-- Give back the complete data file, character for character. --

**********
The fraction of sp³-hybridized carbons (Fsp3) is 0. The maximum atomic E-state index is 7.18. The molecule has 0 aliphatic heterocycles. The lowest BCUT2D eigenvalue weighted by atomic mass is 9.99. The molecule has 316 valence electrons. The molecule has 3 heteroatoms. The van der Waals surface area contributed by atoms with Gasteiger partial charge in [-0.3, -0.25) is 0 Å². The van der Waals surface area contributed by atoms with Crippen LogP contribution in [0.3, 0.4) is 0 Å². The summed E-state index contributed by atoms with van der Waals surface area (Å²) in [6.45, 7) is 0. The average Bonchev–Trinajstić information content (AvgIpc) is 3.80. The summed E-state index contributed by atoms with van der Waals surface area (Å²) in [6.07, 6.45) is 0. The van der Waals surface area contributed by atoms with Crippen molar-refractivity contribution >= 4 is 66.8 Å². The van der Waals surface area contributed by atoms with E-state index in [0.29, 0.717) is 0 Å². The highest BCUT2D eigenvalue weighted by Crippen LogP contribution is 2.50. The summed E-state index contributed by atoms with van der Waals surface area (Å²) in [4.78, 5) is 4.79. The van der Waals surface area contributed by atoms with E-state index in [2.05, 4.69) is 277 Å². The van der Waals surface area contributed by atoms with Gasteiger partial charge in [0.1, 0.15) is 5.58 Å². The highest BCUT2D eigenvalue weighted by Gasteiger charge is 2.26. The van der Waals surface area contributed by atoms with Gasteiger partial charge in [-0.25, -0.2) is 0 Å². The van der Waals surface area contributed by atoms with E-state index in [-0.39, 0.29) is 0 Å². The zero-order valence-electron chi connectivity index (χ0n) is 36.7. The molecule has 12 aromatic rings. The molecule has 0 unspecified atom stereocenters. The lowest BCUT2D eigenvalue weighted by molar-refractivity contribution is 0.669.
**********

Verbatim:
The fraction of sp³-hybridized carbons (Fsp3) is 0. The maximum atomic E-state index is 7.18. The molecule has 0 aliphatic heterocycles. The lowest BCUT2D eigenvalue weighted by atomic mass is 9.99. The molecule has 316 valence electrons. The molecule has 3 heteroatoms. The van der Waals surface area contributed by atoms with Gasteiger partial charge in [-0.3, -0.25) is 0 Å². The van der Waals surface area contributed by atoms with Crippen LogP contribution in [0.3, 0.4) is 0 Å². The summed E-state index contributed by atoms with van der Waals surface area (Å²) in [6.45, 7) is 0. The average Bonchev–Trinajstić information content (AvgIpc) is 3.80. The summed E-state index contributed by atoms with van der Waals surface area (Å²) in [6.07, 6.45) is 0. The van der Waals surface area contributed by atoms with Crippen molar-refractivity contribution >= 4 is 66.8 Å². The van der Waals surface area contributed by atoms with E-state index in [0.29, 0.717) is 0 Å². The highest BCUT2D eigenvalue weighted by Crippen LogP contribution is 2.50. The summed E-state index contributed by atoms with van der Waals surface area (Å²) in [4.78, 5) is 4.79. The van der Waals surface area contributed by atoms with E-state index in [2.05, 4.69) is 277 Å². The van der Waals surface area contributed by atoms with Gasteiger partial charge in [0.1, 0.15) is 5.58 Å². The highest BCUT2D eigenvalue weighted by Gasteiger charge is 2.26. The van der Waals surface area contributed by atoms with Gasteiger partial charge in [-0.25, -0.2) is 0 Å². The van der Waals surface area contributed by atoms with E-state index in [-0.39, 0.29) is 0 Å². The zero-order valence-electron chi connectivity index (χ0n) is 36.7. The molecule has 12 aromatic rings. The molecule has 0 unspecified atom stereocenters. The lowest BCUT2D eigenvalue weighted by molar-refractivity contribution is 0.669.